Original URL path: http://www.pwc.com/gx/en/services/family-business/family-business-survey.html (2016-02-10)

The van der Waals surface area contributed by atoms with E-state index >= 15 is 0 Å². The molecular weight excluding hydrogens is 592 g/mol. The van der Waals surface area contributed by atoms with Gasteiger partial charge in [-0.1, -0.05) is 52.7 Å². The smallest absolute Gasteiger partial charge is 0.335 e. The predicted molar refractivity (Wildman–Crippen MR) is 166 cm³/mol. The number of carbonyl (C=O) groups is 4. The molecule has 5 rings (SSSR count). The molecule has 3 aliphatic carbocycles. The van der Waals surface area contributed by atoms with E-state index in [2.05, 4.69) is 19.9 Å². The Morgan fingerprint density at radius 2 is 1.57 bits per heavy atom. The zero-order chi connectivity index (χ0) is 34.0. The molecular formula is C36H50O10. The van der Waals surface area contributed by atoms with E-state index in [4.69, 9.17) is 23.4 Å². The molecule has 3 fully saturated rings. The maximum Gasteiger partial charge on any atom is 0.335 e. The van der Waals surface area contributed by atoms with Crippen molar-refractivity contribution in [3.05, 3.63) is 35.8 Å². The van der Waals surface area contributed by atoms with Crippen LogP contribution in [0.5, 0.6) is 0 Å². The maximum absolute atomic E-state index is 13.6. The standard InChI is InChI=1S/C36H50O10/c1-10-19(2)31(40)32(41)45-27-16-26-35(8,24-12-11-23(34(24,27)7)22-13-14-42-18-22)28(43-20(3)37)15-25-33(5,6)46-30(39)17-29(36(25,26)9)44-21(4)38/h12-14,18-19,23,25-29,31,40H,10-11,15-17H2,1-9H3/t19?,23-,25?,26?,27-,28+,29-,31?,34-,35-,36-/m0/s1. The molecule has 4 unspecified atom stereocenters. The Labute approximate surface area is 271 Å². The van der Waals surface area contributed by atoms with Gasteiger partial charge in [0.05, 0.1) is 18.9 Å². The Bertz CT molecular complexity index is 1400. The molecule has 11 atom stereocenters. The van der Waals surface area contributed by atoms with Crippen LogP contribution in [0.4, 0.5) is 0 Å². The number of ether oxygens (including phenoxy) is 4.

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  • Key trends in human capital 2014: A new vision for growth: PwC